On June 24, 2011, then-Governor Beverly Purdue signed H 709——"Protecting and Putting North Carolina Back to Work Act" into law. As part of this Legislative Reform, North Carolina Employers now have an additional defense (misrepresentation) available to workers’’ compensation claims arising on or after June 24, 2011. However, in order to use this defense Employers must do their homework BEFORE an alleged work accident happens.

An Employer may plead an affirmative “" Misrepresentation Defense”" when an employee intentionally misrepresents his/her physical condition to the Employer at the time the employee is entering into the employment relationship, and the employee alleges a work injury with a causal tie to the misrepresentation.

An Employer bears the burden of proving each and every element of the “Misrepresentation Defense” by a preponderance of the evidence.

Pursuant to NCGS §§ 97-12.1, an Employer must prove ALL of the following elements to succeed on the defense:

(1) The employee knowingly and willfully made a false representation as to the employees physical condition;

(2) The employer relied upon one or more false representations by the employee and that reliance was a substantial factor in the Employers decision to hire the employee;


(3) There was a causal connection between the false representation and the employees injury or occupational disease.

To satisfy the first and second elements of the Misrepresentation Defense, an employer may gather information on a perspective employees physical condition to determine whether he/she can safely perform the job BEFORE finalizing the employment relationship.

Timing is vital.

To preserve the Misrepresentation Defense AND to ensure compliance with employment laws/regulations such as the Americans with Disabilities Act, an employer should ask about the employees physical condition to determine whether he/she can safely perform the job:

(1) At the time of hire;

(2) At the time of receiving notice of the removal of conditions from a conditional offer of employment;


(3) During the course of a post-offer medical examination.

The key to successful implementation of the Misrepresentation Defense is a top-notch hiring program. Specifically, an Employer may find it useful to:

(1) Prepare accurate Job Descriptions detailing with specificity the essential functions and physical demands of their positions.

**Have the perspective employee sign off on the Job Description, thus confirming both his/her understanding of the requirements and functions of the position, as well as his/her affirmative representation that he/she is physically capable of performing the essential functions of the job, with or without reasonable accommodation;

(2) Utilize a Post-Offer, Pre-Hire Questionnaire to ask for information such as prior work injuries, medication usage, work restrictions, surgeries, and permanent partial disability ratings.

**The time to utilize this tool is once a conditional offer of employment has been extended. Successful completion of the Post-Offer, Pre-Hire Questionnaire is a condition precedent to the employment offer being finalized.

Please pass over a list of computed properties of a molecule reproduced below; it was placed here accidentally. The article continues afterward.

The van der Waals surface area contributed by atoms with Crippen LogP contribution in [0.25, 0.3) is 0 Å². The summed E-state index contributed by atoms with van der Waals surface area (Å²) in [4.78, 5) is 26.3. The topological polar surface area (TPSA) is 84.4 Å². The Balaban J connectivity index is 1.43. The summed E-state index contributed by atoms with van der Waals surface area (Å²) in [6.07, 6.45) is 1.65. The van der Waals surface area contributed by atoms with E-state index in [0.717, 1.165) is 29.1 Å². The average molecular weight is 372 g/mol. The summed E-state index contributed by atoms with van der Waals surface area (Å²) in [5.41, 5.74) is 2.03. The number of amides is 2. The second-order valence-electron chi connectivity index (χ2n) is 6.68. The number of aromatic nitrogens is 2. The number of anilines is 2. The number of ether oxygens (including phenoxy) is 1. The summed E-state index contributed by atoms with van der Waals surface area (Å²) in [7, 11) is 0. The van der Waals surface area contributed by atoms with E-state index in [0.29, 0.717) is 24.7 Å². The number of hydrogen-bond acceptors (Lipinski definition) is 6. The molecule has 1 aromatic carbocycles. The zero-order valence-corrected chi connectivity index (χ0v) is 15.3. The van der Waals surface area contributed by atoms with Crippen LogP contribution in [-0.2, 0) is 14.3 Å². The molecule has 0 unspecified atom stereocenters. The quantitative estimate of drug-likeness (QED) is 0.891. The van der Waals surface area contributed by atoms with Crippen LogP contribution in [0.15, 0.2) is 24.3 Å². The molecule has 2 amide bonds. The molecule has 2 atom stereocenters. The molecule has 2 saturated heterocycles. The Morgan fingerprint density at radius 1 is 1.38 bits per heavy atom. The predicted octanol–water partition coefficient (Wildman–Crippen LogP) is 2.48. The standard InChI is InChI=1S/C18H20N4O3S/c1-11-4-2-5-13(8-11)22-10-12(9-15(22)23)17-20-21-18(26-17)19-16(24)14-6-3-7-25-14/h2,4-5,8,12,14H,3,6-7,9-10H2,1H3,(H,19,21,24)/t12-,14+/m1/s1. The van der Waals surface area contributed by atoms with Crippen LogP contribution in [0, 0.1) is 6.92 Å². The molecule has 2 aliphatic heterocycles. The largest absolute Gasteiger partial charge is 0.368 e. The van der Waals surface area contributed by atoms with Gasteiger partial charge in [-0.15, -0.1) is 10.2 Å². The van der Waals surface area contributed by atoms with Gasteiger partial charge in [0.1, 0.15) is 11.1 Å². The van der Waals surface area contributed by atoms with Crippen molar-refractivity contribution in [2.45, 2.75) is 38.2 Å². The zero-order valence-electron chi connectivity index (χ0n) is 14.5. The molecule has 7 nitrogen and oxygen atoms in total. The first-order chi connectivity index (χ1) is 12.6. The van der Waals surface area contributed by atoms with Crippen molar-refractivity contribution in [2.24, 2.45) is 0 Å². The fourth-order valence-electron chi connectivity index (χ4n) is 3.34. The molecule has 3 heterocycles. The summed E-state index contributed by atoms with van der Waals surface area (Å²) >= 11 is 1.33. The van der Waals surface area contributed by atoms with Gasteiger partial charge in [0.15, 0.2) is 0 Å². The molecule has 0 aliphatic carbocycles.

(3) Utilize a Post-offer, Pre-Hire Physical to determine the perspective employees fitness for duty.

**Much like with the Post-Offer, Pre-Hire Questionnaire, the time to utilize this tool is once a conditional offer of employment has been extended. Successful completion of the Post-Offer, Pre-Hire Physical is a condition precedent to employment being finalized.

By utilizing these practices, an Employer is clarifying the nature of the position and the importance of securing an employee who is able to perform the essential functions and responsibilities of the job. These practices give a perspective employee the opportunity to reveal that he/she is physically capable of performing the job, and the Employer’’ s reliance on these disclosures is inferred and expected.

As for the third and final element of the “Misrepresentation Defense," an Employer must prove there is a causal connection between the alleged work injury and the physical conditions falsely represented to the Employer by the employee at the time of his/her hire. Specifically, the question is whether the employees undisclosed physical condition increased his/her risk for injury.

By developing a comprehensive hiring program, not only will an Employer ensure perspective employees are physically capable of performing the job, but an Employer also protects itself against potential future workers’’ compensation claims should a perspective employee misrepresent his/her physical abilities.

This blog was originally posted in the DRI communities on September 9. If you are a committee member of any of our thirty substantive law committees, please click here to log in and gain access. If not, we encourage you to join a committee that best suits your practice. 


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Categories: Workers' Compensation

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DRI Online Communities

Posted on May 22, 2014 02:28 by Admin